My question is about the required number of simulations for Monte Carlo analysis method. As far as I see the required number of simulations for any allowed percentage error $E$ (e.g., 5) is $$ n = \left\{\frac{100 \cdot z_c \cdot \text{std}(x)}{E \cdot \text{mean}(x)} \right\}^2 , $$

where $\text{std}(x)$ is the standard deviation of the resulting sampling, and $z_c$ is the confidence level coefficient (e.g., for 95% it is 1.96). So in this way it is possible to check that the resulting mean and standard deviation of $n$ simulations represent actual mean and standard deviation with 95% confidence level.

In my case I run the simualtion 7500 times, and compute moving means and standard deviations for each set of 100 sampling out of the 7500 simulations. The required number of simulation I obtain is always less than 100, but % error of mean and std compare to mean and std of entire results is not always less than 5%. In most cases the % error of mean is less than 5% but the error of std goes up to 30%.

What is the best way to determine number of required simulation without know actual mean and std (in my case subjected outcome of simulation is normally distributed)?

Thanks in advance for any help.

In order to have an idea about what may distribution of simulation results look like when iteration is run infinite number of times: Instead of using resulted mean and variance after n number of simulations, I've decided to find a fit function of resulted distribution, but here n has to fullfill allowed % error. I think on that way I can find more correct results on cumulative distrubution function that is related with e.g. 97.5%. Because when I compare the results of 400 and 7000 simulation, fit functions of distribution for both sampling looks like each other only curve of 2nd one is smoother. Also, hence model in MATLAB/Simulink is nonlinear, although generated input parameters are normal distributed, resulted histogram of simulations are not normal for that reason I used "generalized extreme value distribution", which is named as 'gev' in MATLAB. But still, I am quite not sure about this methodolgy, thanks for any command in advance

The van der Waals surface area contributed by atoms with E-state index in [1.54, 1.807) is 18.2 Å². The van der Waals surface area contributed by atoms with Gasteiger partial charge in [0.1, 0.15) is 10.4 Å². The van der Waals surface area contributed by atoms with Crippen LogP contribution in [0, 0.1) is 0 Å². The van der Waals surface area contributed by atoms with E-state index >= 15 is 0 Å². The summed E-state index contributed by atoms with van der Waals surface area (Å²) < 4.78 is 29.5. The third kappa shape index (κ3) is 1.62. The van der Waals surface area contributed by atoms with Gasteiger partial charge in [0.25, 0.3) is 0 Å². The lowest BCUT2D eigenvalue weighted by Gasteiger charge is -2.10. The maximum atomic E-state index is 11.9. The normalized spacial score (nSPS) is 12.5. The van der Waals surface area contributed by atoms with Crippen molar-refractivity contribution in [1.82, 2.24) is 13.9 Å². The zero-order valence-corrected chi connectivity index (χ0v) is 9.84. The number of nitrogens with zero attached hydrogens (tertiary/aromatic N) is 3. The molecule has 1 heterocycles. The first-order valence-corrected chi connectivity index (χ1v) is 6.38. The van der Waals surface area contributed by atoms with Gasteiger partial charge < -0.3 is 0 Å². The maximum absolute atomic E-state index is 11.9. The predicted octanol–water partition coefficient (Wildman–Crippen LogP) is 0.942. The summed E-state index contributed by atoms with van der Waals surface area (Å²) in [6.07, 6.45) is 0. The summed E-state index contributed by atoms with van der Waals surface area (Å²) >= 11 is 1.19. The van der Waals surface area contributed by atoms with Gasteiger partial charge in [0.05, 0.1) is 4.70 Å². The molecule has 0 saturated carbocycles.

• $\begingroup$ as far as I see when the outcomes of simulation is evaluated by any pass criteria, it is possible to find out required number of simulation for any confidence level, but in my case I want to find out mean and variance of entire result with specific confidence level with any finite number of iterations. Hence for any n samples, variance is used to define interval of mean, but indeed I need variance as well to find any value that may represents CPDF of 0.975. thanks for any comment $\endgroup$
    – maxwell
    Commented May 3, 2014 at 12:08

1 Answer 1


I usually conduct the convergence study, and determine the number of simulations required, then use this number in subsequent simulations. I also throw a warning if the error is larger than suggested by the chosen number.

The typical way to determine the required number of simulations is by computing the variance of the simulation $\hat\sigma_N^2$ for N paths, then the standard error is $\frac{\hat\sigma_N}{\sqrt{N}}$, see section on error estimation of MC in "Monte Carlo Methods in Finance" by Peter Jackel, also a chapter "Evaluating a definite integral" in Sobol's little book

Alternatively, you could compute the error for each simulation, and stop when it goes beyond certain threshold or max number of paths is reached, where this number was again determined by the convergence study.


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